If you have never been to Hawk Mountain, Pennsylvania during fall migration I would strongly recommend a visit. We have just returned from hosting this past weekend’s inaugural Extreme Raptor Weekend and Hawk Mountain was one of our chosen partner venues. Besides the presence of several noted birding personalities, interesting seminars and phenomenal prize give-aways, the real stars of the show were undoubtably the birds. Sharp-shinned Hawks, Cooper’s Hawks, Bald Eagles, Golden Eagles, Merlin and Peregrine, amongst others, dazzled the crowds on this, one of the busiest weekends at this important sanctuary.
Hawk Mountain is renowned as the world’s first refuge for raptors. The sanctuary has a tumultuous history that dates back to the time of the Great Depression. In 1929 the local government placed a $5 bounty on the goshawk’s head—a significant amount of money in those times. Hunters flocked to the Kittatinny Ridge to literally blast raptors out of the sky, buoyed by the belief that they were doing the world a great service. Raptors were perceived to be vermin. It was two years later that a gentleman named Richard Pough exposed the massacre of birds of prey and he, along with other prominent conservationists, began lobbying for the end of what they perceived to be pointless and ruthless killing. Pough’s photographs of scores of dead raptors shot by hunters at Hawk Mountain were noticed by a conservation activist, Rosalie Edge, who initially leased, and then purchased, 1,400 acres of the land in the mid-1930’s. The hunting stopped immediately and she opened Hawk Mountain to the public for generations to enjoy the splendor of the scenery and the magnificent flights of raptors that come through in spring and fall migration.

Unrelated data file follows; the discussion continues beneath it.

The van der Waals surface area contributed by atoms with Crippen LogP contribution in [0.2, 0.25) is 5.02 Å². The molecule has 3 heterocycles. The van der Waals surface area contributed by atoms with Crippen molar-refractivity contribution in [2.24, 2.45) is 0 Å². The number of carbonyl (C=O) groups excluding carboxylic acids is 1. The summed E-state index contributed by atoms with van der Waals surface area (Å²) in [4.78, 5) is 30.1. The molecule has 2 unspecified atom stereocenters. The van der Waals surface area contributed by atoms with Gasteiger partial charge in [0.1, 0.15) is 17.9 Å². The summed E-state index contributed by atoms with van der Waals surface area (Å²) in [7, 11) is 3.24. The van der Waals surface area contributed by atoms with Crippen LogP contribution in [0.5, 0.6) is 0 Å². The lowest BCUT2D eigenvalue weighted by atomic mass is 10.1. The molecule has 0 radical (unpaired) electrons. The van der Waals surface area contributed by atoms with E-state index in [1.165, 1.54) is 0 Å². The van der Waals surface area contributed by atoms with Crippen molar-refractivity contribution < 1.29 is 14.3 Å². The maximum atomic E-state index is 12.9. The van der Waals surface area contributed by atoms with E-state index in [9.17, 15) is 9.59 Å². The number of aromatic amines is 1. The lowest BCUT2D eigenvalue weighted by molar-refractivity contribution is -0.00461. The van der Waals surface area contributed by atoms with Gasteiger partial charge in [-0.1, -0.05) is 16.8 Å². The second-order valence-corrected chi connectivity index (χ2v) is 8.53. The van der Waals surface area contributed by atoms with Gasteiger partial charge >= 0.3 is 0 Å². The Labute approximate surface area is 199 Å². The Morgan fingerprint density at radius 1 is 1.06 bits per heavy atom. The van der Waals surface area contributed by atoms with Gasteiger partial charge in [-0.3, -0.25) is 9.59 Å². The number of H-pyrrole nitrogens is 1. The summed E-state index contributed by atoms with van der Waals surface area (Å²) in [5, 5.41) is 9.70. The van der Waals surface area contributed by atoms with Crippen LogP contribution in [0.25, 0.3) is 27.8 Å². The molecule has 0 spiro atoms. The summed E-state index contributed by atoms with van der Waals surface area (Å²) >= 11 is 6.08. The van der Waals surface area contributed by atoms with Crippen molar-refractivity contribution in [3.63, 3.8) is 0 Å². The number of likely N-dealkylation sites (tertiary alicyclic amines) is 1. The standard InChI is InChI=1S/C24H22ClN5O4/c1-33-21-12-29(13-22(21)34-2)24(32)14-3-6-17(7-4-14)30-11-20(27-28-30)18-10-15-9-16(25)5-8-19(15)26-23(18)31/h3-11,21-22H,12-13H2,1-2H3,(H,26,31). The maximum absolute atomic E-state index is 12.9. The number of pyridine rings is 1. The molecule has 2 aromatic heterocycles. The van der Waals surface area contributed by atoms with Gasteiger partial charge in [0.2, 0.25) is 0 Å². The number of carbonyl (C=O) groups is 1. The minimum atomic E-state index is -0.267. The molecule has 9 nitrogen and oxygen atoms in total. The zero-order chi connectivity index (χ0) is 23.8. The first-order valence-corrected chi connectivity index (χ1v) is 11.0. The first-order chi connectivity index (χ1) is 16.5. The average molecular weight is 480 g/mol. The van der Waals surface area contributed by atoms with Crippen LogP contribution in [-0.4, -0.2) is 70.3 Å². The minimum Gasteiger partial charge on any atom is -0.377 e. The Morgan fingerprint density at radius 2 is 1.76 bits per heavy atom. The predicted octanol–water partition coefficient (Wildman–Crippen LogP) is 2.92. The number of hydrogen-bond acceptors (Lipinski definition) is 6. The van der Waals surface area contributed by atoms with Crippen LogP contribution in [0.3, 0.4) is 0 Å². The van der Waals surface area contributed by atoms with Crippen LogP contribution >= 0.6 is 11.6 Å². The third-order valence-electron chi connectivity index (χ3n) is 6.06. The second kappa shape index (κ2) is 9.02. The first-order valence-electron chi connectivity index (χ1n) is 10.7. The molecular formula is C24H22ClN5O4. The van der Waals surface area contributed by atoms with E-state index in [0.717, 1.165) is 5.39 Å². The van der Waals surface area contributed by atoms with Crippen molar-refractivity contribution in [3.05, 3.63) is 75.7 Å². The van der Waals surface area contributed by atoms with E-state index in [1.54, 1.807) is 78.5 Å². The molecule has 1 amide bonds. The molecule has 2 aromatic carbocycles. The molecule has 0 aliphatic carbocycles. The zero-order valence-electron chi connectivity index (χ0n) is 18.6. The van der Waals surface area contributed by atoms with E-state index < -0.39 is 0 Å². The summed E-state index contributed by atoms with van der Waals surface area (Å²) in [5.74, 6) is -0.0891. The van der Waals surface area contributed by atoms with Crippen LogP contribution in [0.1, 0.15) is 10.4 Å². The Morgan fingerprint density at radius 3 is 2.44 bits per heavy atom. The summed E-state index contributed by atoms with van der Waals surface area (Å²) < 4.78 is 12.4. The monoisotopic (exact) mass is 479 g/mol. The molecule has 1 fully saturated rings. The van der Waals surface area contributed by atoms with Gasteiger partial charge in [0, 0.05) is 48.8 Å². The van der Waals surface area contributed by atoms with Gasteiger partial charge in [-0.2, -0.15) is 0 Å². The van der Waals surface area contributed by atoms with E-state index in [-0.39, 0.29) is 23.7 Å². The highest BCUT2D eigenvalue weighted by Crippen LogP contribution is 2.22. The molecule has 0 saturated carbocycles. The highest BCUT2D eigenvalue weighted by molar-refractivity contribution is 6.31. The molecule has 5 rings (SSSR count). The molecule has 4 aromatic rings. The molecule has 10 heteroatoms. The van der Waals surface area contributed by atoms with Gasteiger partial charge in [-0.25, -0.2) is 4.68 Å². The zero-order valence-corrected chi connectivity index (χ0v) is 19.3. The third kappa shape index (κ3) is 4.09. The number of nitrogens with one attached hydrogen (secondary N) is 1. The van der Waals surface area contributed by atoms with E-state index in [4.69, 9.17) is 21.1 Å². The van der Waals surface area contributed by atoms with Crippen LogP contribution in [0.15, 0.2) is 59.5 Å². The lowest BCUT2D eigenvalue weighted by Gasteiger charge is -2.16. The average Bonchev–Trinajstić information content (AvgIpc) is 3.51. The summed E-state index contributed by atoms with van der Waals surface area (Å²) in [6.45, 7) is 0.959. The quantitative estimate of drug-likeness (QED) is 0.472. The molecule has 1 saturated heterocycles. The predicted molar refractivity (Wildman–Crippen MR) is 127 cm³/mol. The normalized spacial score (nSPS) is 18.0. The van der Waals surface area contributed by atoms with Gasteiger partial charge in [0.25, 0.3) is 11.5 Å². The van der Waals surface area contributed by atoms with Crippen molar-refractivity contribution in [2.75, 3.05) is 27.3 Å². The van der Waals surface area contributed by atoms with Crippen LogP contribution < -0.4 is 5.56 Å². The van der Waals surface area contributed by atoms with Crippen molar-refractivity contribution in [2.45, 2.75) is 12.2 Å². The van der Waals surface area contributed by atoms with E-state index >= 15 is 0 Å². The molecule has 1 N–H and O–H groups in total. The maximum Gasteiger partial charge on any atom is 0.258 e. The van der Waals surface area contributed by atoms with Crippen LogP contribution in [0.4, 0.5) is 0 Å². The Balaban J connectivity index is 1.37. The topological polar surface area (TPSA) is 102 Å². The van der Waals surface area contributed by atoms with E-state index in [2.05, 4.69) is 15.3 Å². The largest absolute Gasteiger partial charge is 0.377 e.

Today Hawk Mountain receives thousands of visitors on a single day during peak migration and is well-known for its spectacular, and often close-up, sightings of many different raptor species. But its not just the raptors that make a visit here so memorable. For this place is stunning. The fall colors and the views are mind-blowing.
On Saturday we braved the cold, 30-mile-an-hour winds and overcast weather. Due to the breezy winds, the conditions were far from ideal for a good flight of raptors but highlights were a Golden Eagle, a few Bald Eagles, about two dozen Sharp-shinned Hawks, Peregrines, Merlin, Northern Harriers, two late Broad-winged Hawks, Ospreys, Cooper’s Hawks, American Kestrels, about two dozen Red-tail Hawks and the ubiquitous Turkey and Black Vultures. Even though the numbers were low there was really good diversity. On Sunday the winds died down and we were treated to a steady stream of raptors the whole morning, predominately Sharp-shinned Hawks (close to 300 were spotted coming through) but also a few Cooper’s Hawks and good numbers of Red-tail Hawks.
A Redtail Hawk in flight overhead by Adrian Binns
A nice Redtail in the parking lot by Adrian Binns
But, for me personally, the highlight of the weekend at Hawk Mountain was undeniably the numbers of kids that were there. There were literally hundreds of kids there on both days, the majority sporting optics and talking birds. I had once thought that there were WAY too few young birders coming through. But this weekend has reawakened my faith that the state of birding in America is in good shape and that birding truly is a multi-generational pastime.